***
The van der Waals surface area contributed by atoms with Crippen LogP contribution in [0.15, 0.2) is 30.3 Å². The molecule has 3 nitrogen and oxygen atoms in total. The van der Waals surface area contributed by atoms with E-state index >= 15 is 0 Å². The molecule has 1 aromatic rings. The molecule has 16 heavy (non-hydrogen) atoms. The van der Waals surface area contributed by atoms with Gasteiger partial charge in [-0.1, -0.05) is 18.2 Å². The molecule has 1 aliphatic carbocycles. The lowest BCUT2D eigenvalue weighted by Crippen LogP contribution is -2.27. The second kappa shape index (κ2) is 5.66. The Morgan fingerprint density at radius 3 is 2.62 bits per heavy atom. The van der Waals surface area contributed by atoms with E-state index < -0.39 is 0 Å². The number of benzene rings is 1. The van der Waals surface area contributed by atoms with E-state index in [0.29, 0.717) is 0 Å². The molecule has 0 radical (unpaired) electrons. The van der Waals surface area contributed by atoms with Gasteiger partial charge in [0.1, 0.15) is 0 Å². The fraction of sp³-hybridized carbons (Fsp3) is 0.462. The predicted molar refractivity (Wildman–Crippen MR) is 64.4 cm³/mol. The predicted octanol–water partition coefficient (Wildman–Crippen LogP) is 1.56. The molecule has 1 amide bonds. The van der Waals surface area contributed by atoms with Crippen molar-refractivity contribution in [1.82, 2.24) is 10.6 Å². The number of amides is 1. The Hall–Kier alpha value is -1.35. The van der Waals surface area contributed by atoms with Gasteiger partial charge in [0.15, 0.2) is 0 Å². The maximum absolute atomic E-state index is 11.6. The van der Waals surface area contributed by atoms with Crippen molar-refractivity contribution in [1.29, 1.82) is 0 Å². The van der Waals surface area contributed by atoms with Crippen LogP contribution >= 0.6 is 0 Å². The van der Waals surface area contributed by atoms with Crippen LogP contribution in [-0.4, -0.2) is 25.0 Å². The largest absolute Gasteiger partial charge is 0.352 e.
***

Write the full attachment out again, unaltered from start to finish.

The van der Waals surface area contributed by atoms with Crippen LogP contribution in [0.15, 0.2) is 30.3 Å². The molecule has 3 nitrogen and oxygen atoms in total. The van der Waals surface area contributed by atoms with E-state index >= 15 is 0 Å². The molecule has 1 aromatic rings. The molecule has 16 heavy (non-hydrogen) atoms. The van der Waals surface area contributed by atoms with Gasteiger partial charge in [-0.1, -0.05) is 18.2 Å². The molecule has 1 aliphatic carbocycles. The lowest BCUT2D eigenvalue weighted by Crippen LogP contribution is -2.27. The second kappa shape index (κ2) is 5.66. The Morgan fingerprint density at radius 3 is 2.62 bits per heavy atom. The van der Waals surface area contributed by atoms with E-state index < -0.39 is 0 Å². The number of benzene rings is 1. The van der Waals surface area contributed by atoms with E-state index in [0.29, 0.717) is 0 Å². The molecule has 0 radical (unpaired) electrons. The van der Waals surface area contributed by atoms with Gasteiger partial charge in [0.1, 0.15) is 0 Å². The fraction of sp³-hybridized carbons (Fsp3) is 0.462. The predicted molar refractivity (Wildman–Crippen MR) is 64.4 cm³/mol. The predicted octanol–water partition coefficient (Wildman–Crippen LogP) is 1.56. The molecule has 1 amide bonds. The van der Waals surface area contributed by atoms with Crippen molar-refractivity contribution in [1.82, 2.24) is 10.6 Å². The number of amides is 1. The Hall–Kier alpha value is -1.35. The van der Waals surface area contributed by atoms with Gasteiger partial charge in [0.15, 0.2) is 0 Å². The maximum absolute atomic E-state index is 11.6. The van der Waals surface area contributed by atoms with Crippen molar-refractivity contribution in [1.29, 1.82) is 0 Å². The van der Waals surface area contributed by atoms with Crippen LogP contribution >= 0.6 is 0 Å². The van der Waals surface area contributed by atoms with Crippen LogP contribution in [-0.4, -0.2) is 25.0 Å². The largest absolute Gasteiger partial charge is 0.352 e.